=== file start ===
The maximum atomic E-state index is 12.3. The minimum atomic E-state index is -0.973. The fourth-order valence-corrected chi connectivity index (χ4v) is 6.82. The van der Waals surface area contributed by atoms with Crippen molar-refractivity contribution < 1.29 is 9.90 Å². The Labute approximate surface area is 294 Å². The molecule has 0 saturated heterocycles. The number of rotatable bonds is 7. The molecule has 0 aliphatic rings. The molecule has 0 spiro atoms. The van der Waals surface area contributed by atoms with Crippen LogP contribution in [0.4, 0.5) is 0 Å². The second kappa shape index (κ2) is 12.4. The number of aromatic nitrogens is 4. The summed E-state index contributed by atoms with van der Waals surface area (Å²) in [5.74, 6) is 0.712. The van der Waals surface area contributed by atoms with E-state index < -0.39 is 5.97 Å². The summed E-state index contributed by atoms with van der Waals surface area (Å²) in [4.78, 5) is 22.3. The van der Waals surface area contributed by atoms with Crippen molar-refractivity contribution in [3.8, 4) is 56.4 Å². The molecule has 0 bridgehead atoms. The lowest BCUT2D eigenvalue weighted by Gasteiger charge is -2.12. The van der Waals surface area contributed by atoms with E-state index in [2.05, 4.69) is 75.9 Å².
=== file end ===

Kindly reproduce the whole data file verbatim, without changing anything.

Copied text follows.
The maximum atomic E-state index is 12.3. The minimum atomic E-state index is -0.973. The fourth-order valence-corrected chi connectivity index (χ4v) is 6.82. The van der Waals surface area contributed by atoms with Crippen molar-refractivity contribution < 1.29 is 9.90 Å². The Labute approximate surface area is 294 Å². The molecule has 0 saturated heterocycles. The number of rotatable bonds is 7. The molecule has 0 aliphatic rings. The molecule has 0 spiro atoms. The van der Waals surface area contributed by atoms with Crippen LogP contribution in [0.4, 0.5) is 0 Å². The second kappa shape index (κ2) is 12.4. The number of aromatic nitrogens is 4. The summed E-state index contributed by atoms with van der Waals surface area (Å²) in [5.74, 6) is 0.712. The van der Waals surface area contributed by atoms with E-state index < -0.39 is 5.97 Å². The summed E-state index contributed by atoms with van der Waals surface area (Å²) in [4.78, 5) is 22.3. The van der Waals surface area contributed by atoms with Crippen molar-refractivity contribution in [3.8, 4) is 56.4 Å². The molecule has 0 bridgehead atoms. The lowest BCUT2D eigenvalue weighted by Gasteiger charge is -2.12. The van der Waals surface area contributed by atoms with E-state index in [2.05, 4.69) is 75.9 Å².